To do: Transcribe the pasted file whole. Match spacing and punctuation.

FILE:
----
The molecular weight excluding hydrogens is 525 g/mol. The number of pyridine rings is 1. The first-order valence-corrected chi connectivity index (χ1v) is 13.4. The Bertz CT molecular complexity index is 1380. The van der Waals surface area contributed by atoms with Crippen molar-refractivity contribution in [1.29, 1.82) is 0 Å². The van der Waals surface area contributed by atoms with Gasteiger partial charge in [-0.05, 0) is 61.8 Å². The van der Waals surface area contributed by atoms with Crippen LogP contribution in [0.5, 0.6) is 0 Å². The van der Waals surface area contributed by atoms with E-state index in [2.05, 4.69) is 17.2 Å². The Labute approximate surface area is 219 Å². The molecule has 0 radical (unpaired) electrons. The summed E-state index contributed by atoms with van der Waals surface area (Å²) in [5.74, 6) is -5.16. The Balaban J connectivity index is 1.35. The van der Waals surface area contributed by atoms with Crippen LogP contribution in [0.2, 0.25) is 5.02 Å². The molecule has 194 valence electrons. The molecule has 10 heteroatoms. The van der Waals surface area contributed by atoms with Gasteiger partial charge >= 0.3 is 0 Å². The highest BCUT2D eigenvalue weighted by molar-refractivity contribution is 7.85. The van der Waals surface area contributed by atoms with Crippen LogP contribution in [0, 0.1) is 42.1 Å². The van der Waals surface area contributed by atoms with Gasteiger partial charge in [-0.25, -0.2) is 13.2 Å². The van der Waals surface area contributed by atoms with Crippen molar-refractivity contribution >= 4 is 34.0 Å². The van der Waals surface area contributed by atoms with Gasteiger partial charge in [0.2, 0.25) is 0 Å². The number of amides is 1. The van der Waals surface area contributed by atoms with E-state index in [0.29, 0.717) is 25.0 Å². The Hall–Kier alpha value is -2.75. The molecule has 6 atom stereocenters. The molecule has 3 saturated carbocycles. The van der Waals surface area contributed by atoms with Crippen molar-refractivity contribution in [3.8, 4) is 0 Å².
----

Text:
The molecular weight excluding hydrogens is 525 g/mol. The number of pyridine rings is 1. The first-order valence-corrected chi connectivity index (χ1v) is 13.4. The Bertz CT molecular complexity index is 1380. The van der Waals surface area contributed by atoms with Crippen molar-refractivity contribution in [1.29, 1.82) is 0 Å². The van der Waals surface area contributed by atoms with Gasteiger partial charge in [-0.05, 0) is 61.8 Å². The van der Waals surface area contributed by atoms with Crippen LogP contribution in [0.5, 0.6) is 0 Å². The van der Waals surface area contributed by atoms with E-state index in [2.05, 4.69) is 17.2 Å². The Labute approximate surface area is 219 Å². The molecule has 0 radical (unpaired) electrons. The summed E-state index contributed by atoms with van der Waals surface area (Å²) in [5.74, 6) is -5.16. The Balaban J connectivity index is 1.35. The van der Waals surface area contributed by atoms with Crippen LogP contribution in [0.2, 0.25) is 5.02 Å². The molecule has 194 valence electrons. The molecule has 10 heteroatoms. The van der Waals surface area contributed by atoms with Gasteiger partial charge >= 0.3 is 0 Å². The highest BCUT2D eigenvalue weighted by molar-refractivity contribution is 7.85. The van der Waals surface area contributed by atoms with Crippen LogP contribution in [0, 0.1) is 42.1 Å². The van der Waals surface area contributed by atoms with Gasteiger partial charge in [-0.25, -0.2) is 13.2 Å². The van der Waals surface area contributed by atoms with Crippen molar-refractivity contribution >= 4 is 34.0 Å². The van der Waals surface area contributed by atoms with Gasteiger partial charge in [0.2, 0.25) is 0 Å². The number of amides is 1. The van der Waals surface area contributed by atoms with E-state index in [0.29, 0.717) is 25.0 Å². The Hall–Kier alpha value is -2.75. The molecule has 6 atom stereocenters. The molecule has 3 saturated carbocycles. The van der Waals surface area contributed by atoms with Crippen molar-refractivity contribution in [3.8, 4) is 0 Å².